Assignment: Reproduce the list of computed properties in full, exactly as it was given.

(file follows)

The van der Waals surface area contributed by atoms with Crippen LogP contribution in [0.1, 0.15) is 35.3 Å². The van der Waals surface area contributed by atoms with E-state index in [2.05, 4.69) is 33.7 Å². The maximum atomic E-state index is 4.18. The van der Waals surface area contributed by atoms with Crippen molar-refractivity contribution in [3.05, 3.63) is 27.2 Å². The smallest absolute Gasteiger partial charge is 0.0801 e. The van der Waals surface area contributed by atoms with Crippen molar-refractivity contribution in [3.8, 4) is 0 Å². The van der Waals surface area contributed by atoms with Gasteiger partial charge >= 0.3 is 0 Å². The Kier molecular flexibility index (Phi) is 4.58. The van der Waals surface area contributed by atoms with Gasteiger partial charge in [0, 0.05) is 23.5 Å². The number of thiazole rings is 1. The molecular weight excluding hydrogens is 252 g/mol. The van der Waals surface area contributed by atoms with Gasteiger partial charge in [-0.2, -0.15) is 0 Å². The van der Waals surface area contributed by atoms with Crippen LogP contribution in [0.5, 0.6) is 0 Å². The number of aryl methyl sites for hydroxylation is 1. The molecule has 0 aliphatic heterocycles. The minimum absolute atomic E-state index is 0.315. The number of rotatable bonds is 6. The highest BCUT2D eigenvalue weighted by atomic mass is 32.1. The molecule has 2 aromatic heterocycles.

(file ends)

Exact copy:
The van der Waals surface area contributed by atoms with Crippen LogP contribution in [0.1, 0.15) is 35.3 Å². The van der Waals surface area contributed by atoms with E-state index in [2.05, 4.69) is 33.7 Å². The maximum atomic E-state index is 4.18. The van der Waals surface area contributed by atoms with Crippen molar-refractivity contribution in [3.05, 3.63) is 27.2 Å². The smallest absolute Gasteiger partial charge is 0.0801 e. The van der Waals surface area contributed by atoms with Crippen molar-refractivity contribution in [3.8, 4) is 0 Å². The van der Waals surface area contributed by atoms with Gasteiger partial charge >= 0.3 is 0 Å². The Kier molecular flexibility index (Phi) is 4.58. The van der Waals surface area contributed by atoms with Gasteiger partial charge in [0, 0.05) is 23.5 Å². The number of thiazole rings is 1. The molecular weight excluding hydrogens is 252 g/mol. The van der Waals surface area contributed by atoms with Gasteiger partial charge in [-0.2, -0.15) is 0 Å². The van der Waals surface area contributed by atoms with Crippen LogP contribution in [0.5, 0.6) is 0 Å². The number of aryl methyl sites for hydroxylation is 1. The molecule has 0 aliphatic heterocycles. The minimum absolute atomic E-state index is 0.315. The number of rotatable bonds is 6. The highest BCUT2D eigenvalue weighted by atomic mass is 32.1. The molecule has 2 aromatic heterocycles.